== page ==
The Euros for Cars has been decided. And just like the real thing there was a surprise in store with the winner coming from a nation unused to winning football tournaments, after thousands of votes were cast on Twitter for Green Flag’s car shootout. The winner of the Euros for Cars 2016 was… England!
In order to triumph, England ‑ represented by the original Mini ‑ had to overcome a strong challenge from Belgium which had the Minerva Land Rover Series I wearing its colours.
The final, voted for on Twitter #Eurocars2016 was a cagey affair. And it’s probably fair to say that like the Euro 2016 football competition, it needed extra time to decide the result thanks to two competitors who were so evenly matched. When the counting was over, England came out on top. But only just. The Mini recorded 57 per cent of the vote compared to 43 per cent for the Minerva Land Rover. Continue reading
Can England beat Spain in Green Flag’s Euros for Cars 2016? Follow the semi-final clash on Twitter, using #Eurocars2016
The line-up for the Euros for Cars 2016 semi-finals has been decided, and it promises closely fought, wheel-to-wheel action which anyone using Twitter can get involved in. Tonight, from 7pm, Spain’s bullish Leon hatchback will take on England and everybody’s favourite classic car, the plucky pint-size Mini.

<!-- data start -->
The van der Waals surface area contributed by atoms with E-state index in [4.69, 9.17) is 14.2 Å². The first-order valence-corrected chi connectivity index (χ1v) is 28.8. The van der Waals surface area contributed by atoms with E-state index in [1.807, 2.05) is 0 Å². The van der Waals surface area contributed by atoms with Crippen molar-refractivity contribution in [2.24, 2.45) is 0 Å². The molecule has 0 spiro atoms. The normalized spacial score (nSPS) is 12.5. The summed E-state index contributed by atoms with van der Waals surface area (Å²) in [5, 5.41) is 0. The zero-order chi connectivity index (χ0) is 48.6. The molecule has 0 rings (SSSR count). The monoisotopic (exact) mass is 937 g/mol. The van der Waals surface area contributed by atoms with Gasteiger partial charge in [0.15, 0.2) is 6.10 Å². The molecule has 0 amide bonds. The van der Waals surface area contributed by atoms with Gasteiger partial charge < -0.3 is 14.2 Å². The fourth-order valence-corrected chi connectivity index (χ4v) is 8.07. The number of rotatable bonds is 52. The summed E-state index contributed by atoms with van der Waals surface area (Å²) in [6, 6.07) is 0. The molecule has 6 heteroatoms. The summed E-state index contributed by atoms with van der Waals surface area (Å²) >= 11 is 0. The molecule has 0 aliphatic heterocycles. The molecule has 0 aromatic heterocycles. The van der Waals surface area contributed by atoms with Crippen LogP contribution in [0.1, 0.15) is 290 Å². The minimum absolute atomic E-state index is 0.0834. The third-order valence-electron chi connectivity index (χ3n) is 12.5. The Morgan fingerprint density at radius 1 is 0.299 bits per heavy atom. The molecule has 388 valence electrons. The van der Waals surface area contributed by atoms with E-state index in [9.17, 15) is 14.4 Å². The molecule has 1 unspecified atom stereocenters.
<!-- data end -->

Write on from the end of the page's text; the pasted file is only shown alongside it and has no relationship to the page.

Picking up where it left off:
The action doesn’t stop there. Tomorrow night Albania will tackle Belgium, in a clash between the robust Mercedes E-Class, which makes for a hard working taxi in Albania, and the even more rugged Minerva, a Land Rover that was built under licence in Belgium for the nation’s armed forces.
Here are the cars for Group E in our Euros for Cars contest. The idea is simple. You vote for your favourite car on Twitter using #Eurocars2016 when the two countries play each other in the Euro 2016 football tournament. As in the real Euros, the cars then get three points for winning the most votes, one point if it’s a draw and nothing for losing. The cars with the most points progress through to the knock-out stages.
For each of the 24 countries in Euro 2016, we’ve selected a car that we think best represents each country. Of course not all the nations have a car industry. For those that don’t we’ve chosen cars popular or made in that country, or in some cases, cars that were once built or will be built there.